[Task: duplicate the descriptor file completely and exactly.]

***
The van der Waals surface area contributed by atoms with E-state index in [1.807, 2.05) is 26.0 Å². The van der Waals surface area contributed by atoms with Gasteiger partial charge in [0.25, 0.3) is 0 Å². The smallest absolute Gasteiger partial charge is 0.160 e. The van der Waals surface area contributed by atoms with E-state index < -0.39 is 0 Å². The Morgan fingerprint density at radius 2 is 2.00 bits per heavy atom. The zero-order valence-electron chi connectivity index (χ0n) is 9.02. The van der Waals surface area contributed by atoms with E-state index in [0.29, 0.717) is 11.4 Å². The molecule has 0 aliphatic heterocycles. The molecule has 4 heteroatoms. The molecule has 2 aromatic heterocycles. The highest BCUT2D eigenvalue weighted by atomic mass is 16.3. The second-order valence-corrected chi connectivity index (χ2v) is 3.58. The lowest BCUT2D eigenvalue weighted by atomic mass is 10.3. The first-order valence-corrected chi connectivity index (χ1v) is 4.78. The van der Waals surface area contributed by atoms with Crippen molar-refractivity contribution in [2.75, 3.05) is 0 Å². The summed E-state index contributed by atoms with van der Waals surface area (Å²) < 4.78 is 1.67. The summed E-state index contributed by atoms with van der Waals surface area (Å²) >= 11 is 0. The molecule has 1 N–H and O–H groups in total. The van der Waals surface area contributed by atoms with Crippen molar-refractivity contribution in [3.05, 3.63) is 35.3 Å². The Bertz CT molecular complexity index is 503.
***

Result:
The van der Waals surface area contributed by atoms with E-state index in [1.807, 2.05) is 26.0 Å². The van der Waals surface area contributed by atoms with Gasteiger partial charge in [0.25, 0.3) is 0 Å². The smallest absolute Gasteiger partial charge is 0.160 e. The van der Waals surface area contributed by atoms with E-state index < -0.39 is 0 Å². The Morgan fingerprint density at radius 2 is 2.00 bits per heavy atom. The zero-order valence-electron chi connectivity index (χ0n) is 9.02. The van der Waals surface area contributed by atoms with E-state index in [0.29, 0.717) is 11.4 Å². The molecule has 0 aliphatic heterocycles. The molecule has 4 heteroatoms. The molecule has 2 aromatic heterocycles. The highest BCUT2D eigenvalue weighted by atomic mass is 16.3. The second-order valence-corrected chi connectivity index (χ2v) is 3.58. The lowest BCUT2D eigenvalue weighted by atomic mass is 10.3. The first-order valence-corrected chi connectivity index (χ1v) is 4.78. The van der Waals surface area contributed by atoms with Crippen molar-refractivity contribution in [2.75, 3.05) is 0 Å². The summed E-state index contributed by atoms with van der Waals surface area (Å²) < 4.78 is 1.67. The summed E-state index contributed by atoms with van der Waals surface area (Å²) >= 11 is 0. The molecule has 1 N–H and O–H groups in total. The van der Waals surface area contributed by atoms with Crippen molar-refractivity contribution in [3.05, 3.63) is 35.3 Å². The Bertz CT molecular complexity index is 503.